The NZ government today announced the country’s next Centres of Research Excellence (CoREs), who between them will receive just under $35 million per year for 6 years starting in January 2015. They are:
The Maurice Wilkins Centre for Molecular Biodiscovery, hosted by University of Auckland
MacDiarmid Institute for Advanced Materials and Nanotechnology, hosted by Victoria University of Wellington
The Medical Technologies CoRE, hosted by University of Auckland
The Dodd-Walls Centre for Photonic and Quantum Technologies, hosted by University of Otago
Te Pūnaha Matatini – The Centre for Complex Systems and Networks, hosted by University of Auckland
Brain Research New Zealand – Rangahau Roro Aotearoa, co-hosted by University of Otago and University of Auckland
The CoREs are funded through the Tertiary Education Commission and have at their heart the development of future capability by training the new generation of Kiwi scientists. They must also do excellent collaborative research of strategic importance to New Zealand.
The scheme was first established in 2001, with 5 CoREs funded in 2002 and a further 2 funded in 2003. These were refunded in 2006/7. In 2013, the government announced that there would be a further contestable funding round, in which existing CoREs would have to compete with applications to establish new CoREs. The details of the criteria for funding and the process are available here. According to this report, 27 applications were received and there were many raised eyebrows when four of the existing CoREs (Gravida: National Research Centre for Growth and Development, Ngā Pae o te Māramatanga – New Zealand’s Indigenous CoRE, the Bio-Protection Research Centre and the Riddet Institute) failed to make the shortlist of 8. There was even talk of some staging a revolt against the decision.
Of the 6 CoREs that have been successful in this funding round, two are existing CoREs (Maurice Wilkins Centre and MacDiarmid Institute) with the remaining four being new initiatives. In many ways this is great news for NZ science and clearly shows that new ideas and collaborative networks are forming all the time. Looking at the research areas covered by the new CoREs, they represent a very varied portfolio which has got to be a good thing for NZ. I am especially pleased to see the Maurice Wilkins Centre refunded given that infectious diseases have been locked out of the National Science Challenges.
There is also a clear message here that just because a CoRE has been funded and operated successfully in the past, this doesn’t mean that it should be funded ad infinitum. A difficult lesson for those existing CoREs who were unsuccessful. So is this decision the end of those networks? Gravida, which according to it’s website “seeks to reveal how conditions encountered in early life affect the way an individual grows and develops throughout life” seem to be very closely aligned with the ‘A better start/E tipu e rea’ National Science Challenge which will be receiving up to $34.7 million funding over the next 10 years. Likewise, Lincoln University’s Bio-Protection CoRE, whose website says it “focuses on finding innovative, natural and sustainable solutions to protect New Zealand’s plant-based, productive ecosystems from pests, diseases and weeds” seems well aligned to the ‘New Zealand’s Biological Heritage/ Ngā koiora tuku iho’ National Science Challenge, which will receive up to $63.7 million over the next 10 years to protect and manage our biodiversity, improve our biosecurity, and enhance our resilience to harmful organisms.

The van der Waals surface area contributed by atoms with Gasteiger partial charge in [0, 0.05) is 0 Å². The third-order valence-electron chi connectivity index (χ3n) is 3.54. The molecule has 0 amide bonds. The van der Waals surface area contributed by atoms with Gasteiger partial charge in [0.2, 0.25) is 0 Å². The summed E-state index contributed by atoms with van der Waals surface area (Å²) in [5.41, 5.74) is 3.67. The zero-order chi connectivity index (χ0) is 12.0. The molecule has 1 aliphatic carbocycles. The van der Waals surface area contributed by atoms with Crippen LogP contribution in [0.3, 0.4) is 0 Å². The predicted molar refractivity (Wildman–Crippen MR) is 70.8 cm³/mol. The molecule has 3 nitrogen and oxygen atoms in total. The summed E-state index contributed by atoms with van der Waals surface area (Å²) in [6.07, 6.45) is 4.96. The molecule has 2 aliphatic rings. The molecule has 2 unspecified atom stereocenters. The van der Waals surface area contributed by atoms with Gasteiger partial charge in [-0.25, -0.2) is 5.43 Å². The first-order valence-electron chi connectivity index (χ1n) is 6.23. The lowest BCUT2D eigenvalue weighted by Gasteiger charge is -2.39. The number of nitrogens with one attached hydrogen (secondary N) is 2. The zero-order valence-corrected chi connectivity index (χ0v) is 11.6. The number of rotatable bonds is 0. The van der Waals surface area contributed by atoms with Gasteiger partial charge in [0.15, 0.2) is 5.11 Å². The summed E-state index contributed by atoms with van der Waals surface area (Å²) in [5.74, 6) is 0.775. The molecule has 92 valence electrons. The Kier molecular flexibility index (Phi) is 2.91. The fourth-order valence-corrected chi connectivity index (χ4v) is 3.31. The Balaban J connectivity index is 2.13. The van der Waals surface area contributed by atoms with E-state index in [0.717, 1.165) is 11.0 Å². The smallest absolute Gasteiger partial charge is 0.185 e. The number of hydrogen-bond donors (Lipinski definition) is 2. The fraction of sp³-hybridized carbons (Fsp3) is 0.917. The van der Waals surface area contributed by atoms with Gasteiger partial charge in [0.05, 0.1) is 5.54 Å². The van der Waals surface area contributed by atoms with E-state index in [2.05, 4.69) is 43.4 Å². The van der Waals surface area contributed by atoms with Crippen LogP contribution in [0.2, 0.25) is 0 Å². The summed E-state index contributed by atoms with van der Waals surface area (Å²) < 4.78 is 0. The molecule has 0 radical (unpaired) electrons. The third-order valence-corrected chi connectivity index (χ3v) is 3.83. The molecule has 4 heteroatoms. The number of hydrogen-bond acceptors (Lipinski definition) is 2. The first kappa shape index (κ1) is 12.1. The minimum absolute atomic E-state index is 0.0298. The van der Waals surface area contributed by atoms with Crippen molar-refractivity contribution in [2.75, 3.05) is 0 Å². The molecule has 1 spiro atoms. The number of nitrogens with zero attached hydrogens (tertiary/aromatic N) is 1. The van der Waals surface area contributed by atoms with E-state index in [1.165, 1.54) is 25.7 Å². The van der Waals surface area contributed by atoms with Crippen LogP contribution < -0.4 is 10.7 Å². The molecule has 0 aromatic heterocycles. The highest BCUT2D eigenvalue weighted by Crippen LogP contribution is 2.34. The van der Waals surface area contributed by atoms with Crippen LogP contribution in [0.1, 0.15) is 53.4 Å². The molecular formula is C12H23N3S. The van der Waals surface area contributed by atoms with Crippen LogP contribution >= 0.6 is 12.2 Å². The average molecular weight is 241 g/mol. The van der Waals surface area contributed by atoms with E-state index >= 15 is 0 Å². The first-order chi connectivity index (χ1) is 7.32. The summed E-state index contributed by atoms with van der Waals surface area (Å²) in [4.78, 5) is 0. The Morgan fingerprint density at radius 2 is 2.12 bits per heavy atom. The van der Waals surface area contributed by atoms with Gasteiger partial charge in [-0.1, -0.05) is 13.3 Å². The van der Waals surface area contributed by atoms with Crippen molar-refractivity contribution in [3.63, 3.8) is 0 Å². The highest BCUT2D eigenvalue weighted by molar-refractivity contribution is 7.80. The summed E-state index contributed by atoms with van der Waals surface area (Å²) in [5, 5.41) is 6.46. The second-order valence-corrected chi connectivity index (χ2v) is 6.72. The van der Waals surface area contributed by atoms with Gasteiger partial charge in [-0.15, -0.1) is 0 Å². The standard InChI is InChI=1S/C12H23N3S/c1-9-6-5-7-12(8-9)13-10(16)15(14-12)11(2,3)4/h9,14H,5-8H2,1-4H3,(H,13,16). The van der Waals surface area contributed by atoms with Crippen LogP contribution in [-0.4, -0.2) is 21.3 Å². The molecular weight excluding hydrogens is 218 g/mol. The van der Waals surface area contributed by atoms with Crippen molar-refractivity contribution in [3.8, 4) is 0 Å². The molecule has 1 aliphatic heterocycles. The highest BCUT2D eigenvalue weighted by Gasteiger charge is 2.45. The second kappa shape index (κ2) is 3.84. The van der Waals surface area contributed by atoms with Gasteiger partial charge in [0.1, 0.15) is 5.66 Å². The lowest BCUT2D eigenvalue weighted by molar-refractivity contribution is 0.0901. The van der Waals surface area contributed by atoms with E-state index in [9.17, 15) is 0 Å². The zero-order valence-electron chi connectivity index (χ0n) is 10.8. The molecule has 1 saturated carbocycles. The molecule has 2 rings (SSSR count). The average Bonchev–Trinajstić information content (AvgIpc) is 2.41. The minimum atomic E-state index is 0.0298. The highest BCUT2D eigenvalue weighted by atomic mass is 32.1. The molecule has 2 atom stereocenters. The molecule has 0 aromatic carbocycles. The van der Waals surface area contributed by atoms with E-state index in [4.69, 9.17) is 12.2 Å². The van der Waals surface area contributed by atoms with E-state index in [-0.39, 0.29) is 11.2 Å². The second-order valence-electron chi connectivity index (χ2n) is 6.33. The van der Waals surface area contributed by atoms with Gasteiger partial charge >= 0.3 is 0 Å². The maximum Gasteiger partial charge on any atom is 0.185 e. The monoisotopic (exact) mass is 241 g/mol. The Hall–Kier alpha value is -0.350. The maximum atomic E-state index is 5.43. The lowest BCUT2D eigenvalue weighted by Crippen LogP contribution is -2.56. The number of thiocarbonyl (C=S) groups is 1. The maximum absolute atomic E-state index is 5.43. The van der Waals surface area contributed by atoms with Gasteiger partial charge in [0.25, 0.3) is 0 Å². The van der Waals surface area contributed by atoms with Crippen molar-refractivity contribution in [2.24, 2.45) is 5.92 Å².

As for Ngā Pae o te Māramatanga, there must surely be support for ring-fenced funding to support research of relevance to Māori communities and to address disparities in Māori participation and success in tertiary education and research training which this CoRE has done so well.
The surprise in today’s announcement has to current CoRE, the Allan Wilson Centre for Molecular Ecology and Evolution hosted by Massey University, missing out on refunding. Many AWC researchers are international leaders in evolutionary biology, and have developed many excellent tools for data analysis. They have also been very active in communicating their science to the public and hosting many great public speakers on visits to New Zealand. AWC researchers are currently sequencing the genome of the tuatara*. They are hoping this project will aid efforts to conserve the species, so perhaps some of their activities fall under the ‘New Zealand’s Biological Heritage/ Ngā koiora tuku iho’ National Science Challenge too.
*Read David Winter’s excellent post on why we should care about sequencing the tuatara genome.
Conflict of interest statement: I am an Associate Investigator of the Maurice Wilkins Centre and have had a great deal of support from them over the past few years, for both my research, and some of my science communication activities, including my Art in the Dark project with Rebecca Klee and my firefly animation.
- Allan Wilson Centre
- Art in the Dark
- Brain Research New Zealand
- Centres of Research Excellence
- David Winter
- Dodd-Walls Centre
- macdiarmid institute
- Maurice Wilkins Centre for Molecular Biodiscovery
- Medical Technologies
- National Science Challenges
- Ngā Pae o te Māramatanga
- Te Pūnaha Matatini
- Tertiary Education Commission
- University of Auckland